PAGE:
ArmaLite AR-180B


by Jeff Quinn

photography by Jeff Quinn

June 15, 2002





There are many .223 caliber autoloading rifles on the market today. Most are based on the AR-15 design, and are well-built examples of that great rifle that has served this country and many others as the M-16 in its many variations.

Without going into the complete history of the development of the ArmaLite AR-15 and AR-18 designs, it will suffice for our purposes to understand that the AR-18 was an attempt by ArmaLite to improve upon the AR-15 design without infringing upon the AR-15 patents, which at the time had been sold to Colt by ArmaLites parent company. These developments were taking place in the very early 1960s when the military leaders of the World were just warming up to the idea of a .223 caliber battle rifle.

The AR-15 design proved much more successful in gaining military contracts, so ArmaLite marketed a civilian, semi-auto version of the AR-18 as the AR-180. During the course of manufacture of the original AR-180, they were built in at least three countries;  Japan, England, and the United States. There were a few small variations to the shape of the charging handle and the magazines used during the original run of AR-180s, but the basic design remained one of simplicity and reliability. While the AR-180 has been out of production for several years, there remains a loyal following of shooters who keep these great rifles in high demand, and to their delight and mine, the AR-180 is back in production by ArmaLite right here in the United States.

The original AR-180 used sheet metal stampings instead of aluminum forgings for the upper and lower receivers as a manufacturing advantage over the AR-15 design, but the most significant improvements were to the gas and recoil spring systems. Instead of the direct gas impingement upon the bolt carrier of the AR-15 system, the AR-180 used the piston and tappet gas system that had first appeared on the early German assault rifles of World War Two. Besides being not nearly as ammo sensitive as the AR-15 design, the AR-180 gas system allowed ArmaLite to use proven technology without infringing upon the patent then owned by Colt in the AR-15 design.

The dual coil springs used to return the bolt carrier in the AR-180 eliminate the spring in the buttstock of the AR-15 design, thereby allowing a trimmer buttstock that folded sideways on the AR-180. Overall, the AR-18 program, which resulted in the AR-180, developed into a simpler, and under some conditions more reliable, assault rifle. Keep in mind that during the early years of the AR-15, many problems with reliability were encountered that have now been overcome. The AR-18 at that time was a superior rifle.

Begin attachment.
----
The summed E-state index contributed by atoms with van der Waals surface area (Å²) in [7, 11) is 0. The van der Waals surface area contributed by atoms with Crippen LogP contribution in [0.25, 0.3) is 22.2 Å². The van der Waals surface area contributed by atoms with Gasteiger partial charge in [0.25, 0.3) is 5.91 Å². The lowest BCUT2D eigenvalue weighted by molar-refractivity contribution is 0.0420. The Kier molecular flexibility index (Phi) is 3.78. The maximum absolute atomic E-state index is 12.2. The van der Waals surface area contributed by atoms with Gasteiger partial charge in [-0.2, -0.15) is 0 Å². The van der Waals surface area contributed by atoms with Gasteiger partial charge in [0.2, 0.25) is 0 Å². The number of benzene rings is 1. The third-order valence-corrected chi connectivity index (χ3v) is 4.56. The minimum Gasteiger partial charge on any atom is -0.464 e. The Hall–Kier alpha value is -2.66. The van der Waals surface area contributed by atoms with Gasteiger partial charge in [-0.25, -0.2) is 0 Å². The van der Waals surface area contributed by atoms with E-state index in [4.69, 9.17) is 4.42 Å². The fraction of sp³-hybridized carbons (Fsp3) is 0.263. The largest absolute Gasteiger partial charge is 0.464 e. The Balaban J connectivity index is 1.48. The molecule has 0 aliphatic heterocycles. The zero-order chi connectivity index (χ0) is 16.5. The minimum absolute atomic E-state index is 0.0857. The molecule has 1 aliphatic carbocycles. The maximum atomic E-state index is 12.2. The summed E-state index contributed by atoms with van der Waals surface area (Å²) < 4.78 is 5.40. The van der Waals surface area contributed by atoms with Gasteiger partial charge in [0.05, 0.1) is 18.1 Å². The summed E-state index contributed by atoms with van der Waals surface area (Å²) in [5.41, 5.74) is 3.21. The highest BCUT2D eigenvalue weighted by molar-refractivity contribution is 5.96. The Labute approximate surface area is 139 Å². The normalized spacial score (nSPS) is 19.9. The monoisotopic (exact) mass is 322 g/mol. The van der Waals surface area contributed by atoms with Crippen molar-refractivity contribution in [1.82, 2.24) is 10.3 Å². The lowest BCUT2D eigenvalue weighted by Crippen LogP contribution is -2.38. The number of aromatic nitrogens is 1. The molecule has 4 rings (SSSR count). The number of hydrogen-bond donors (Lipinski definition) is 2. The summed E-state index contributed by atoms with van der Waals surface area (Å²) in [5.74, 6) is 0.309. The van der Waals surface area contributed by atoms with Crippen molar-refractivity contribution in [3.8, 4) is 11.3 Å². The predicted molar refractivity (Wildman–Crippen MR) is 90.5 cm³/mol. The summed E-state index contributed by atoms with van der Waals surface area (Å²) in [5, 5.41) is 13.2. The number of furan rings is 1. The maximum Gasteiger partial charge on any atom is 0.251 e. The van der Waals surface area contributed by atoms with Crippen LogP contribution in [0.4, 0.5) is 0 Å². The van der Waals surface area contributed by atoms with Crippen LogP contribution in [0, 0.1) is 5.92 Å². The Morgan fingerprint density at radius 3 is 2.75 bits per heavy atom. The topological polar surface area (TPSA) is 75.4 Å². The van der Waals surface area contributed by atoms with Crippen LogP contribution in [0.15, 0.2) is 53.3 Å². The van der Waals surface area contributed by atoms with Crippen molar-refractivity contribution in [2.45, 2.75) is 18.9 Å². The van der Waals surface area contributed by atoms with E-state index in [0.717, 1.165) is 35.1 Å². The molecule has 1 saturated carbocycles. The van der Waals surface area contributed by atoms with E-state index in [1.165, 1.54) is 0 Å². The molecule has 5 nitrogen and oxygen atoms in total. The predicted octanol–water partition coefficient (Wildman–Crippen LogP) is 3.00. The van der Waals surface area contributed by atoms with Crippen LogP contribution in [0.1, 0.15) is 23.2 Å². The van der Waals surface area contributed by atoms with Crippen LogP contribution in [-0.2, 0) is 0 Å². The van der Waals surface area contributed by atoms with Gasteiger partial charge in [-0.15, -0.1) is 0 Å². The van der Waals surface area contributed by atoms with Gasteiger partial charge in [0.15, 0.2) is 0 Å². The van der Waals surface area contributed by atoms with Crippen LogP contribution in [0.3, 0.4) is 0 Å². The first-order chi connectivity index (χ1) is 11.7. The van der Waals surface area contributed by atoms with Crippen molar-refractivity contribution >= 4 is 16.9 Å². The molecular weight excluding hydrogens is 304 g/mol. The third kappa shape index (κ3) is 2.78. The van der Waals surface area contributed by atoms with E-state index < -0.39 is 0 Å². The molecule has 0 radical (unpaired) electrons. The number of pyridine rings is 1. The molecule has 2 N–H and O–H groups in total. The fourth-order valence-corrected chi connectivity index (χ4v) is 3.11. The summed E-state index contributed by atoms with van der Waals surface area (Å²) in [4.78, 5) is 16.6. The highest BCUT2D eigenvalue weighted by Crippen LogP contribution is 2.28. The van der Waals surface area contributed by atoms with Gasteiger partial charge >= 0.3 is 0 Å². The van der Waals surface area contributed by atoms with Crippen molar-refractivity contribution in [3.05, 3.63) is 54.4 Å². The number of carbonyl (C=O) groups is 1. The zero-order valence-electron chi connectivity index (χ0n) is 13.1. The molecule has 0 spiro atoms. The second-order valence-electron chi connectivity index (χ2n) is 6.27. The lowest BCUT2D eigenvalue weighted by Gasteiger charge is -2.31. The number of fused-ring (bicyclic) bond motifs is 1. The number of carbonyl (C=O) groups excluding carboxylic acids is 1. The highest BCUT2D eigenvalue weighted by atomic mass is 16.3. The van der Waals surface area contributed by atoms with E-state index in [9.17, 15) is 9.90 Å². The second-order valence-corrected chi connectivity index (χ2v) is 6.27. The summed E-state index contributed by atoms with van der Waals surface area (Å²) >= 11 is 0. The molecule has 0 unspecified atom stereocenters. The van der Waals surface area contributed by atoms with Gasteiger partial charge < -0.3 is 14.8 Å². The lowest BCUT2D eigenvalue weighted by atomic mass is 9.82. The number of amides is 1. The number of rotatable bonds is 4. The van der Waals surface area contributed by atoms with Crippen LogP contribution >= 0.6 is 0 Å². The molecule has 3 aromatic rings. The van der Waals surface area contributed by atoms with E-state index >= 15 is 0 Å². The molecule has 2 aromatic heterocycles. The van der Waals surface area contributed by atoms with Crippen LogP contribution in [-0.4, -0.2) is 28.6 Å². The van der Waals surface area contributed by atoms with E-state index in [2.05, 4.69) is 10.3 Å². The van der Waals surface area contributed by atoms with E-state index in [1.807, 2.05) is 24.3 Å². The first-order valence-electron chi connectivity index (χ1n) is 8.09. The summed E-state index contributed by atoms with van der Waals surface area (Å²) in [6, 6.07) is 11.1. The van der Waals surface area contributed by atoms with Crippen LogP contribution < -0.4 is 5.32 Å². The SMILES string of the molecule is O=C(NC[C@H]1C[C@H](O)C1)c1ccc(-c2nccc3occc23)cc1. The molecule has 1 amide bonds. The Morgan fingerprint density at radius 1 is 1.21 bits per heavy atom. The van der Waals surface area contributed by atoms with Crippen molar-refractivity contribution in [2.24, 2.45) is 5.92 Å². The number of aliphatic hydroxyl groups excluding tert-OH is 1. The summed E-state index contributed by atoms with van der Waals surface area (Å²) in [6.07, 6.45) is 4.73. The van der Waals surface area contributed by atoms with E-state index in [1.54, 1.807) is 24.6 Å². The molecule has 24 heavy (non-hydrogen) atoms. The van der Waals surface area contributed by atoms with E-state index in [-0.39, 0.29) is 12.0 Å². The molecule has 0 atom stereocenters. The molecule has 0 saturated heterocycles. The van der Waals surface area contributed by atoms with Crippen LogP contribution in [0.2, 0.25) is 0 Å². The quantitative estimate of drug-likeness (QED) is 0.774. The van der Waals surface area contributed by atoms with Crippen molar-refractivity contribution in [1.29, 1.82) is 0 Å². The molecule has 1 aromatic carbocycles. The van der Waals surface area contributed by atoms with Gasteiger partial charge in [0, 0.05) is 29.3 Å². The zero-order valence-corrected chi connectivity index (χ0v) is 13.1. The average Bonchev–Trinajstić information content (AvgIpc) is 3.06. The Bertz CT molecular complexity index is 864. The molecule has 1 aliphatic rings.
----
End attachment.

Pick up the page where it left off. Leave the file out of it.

The new AR-180 as built today by ArmaLite has taken the best features of the original AR-180 and combined them with a few features of the AR-15. The result is the ArmaLite AR-180B. The new rifle retains the light weight, slim profile, and great gas system of the original AR-180, while substituting a reinforced polymer lower receiver for the stamped lower on the original. The AR-180B also uses parts from the AR-15 for the trigger and magazine systems.

The AR-180B has a barrel that is just under 20 inches in length, has a one-in-nine inch twist, and is slim in comparison to most AR-15 type rifle barrels today. Thankfully, ArmaLite has not saddled the AR-180B with an HBAR-type barrel. Most AR-15 type rifles are fitted with barrels that are too heavy for their intended purpose. On a varmint or target gun a heavy barrel is acceptable, but it is a detriment to handling on an assault-style rifle. The polymer lower receiver, trim buttstock, and slim barrel result in a weight of only six pounds for the AR-180B, which is a full pound lighter than most 16 inch barreled AR-15s. The bolt operating handle is attached directly to the bolt carrier, eliminating the charging handle of the AR-15, and giving the shooter a simpler and better method of chambering a round. The AR-180B now has a fixed buttstock rather than the folding unit of the original, which was prone to breakage under rough handling.

The sight system on the AR-180B consists of an elevation adjustable front post and a dual aperture, windage adjustable rear. Both sights are protected by metal ears on each side. The sling swivels are mounted, as on the original, at the bottom of the pistol grip and in front of the hand guard.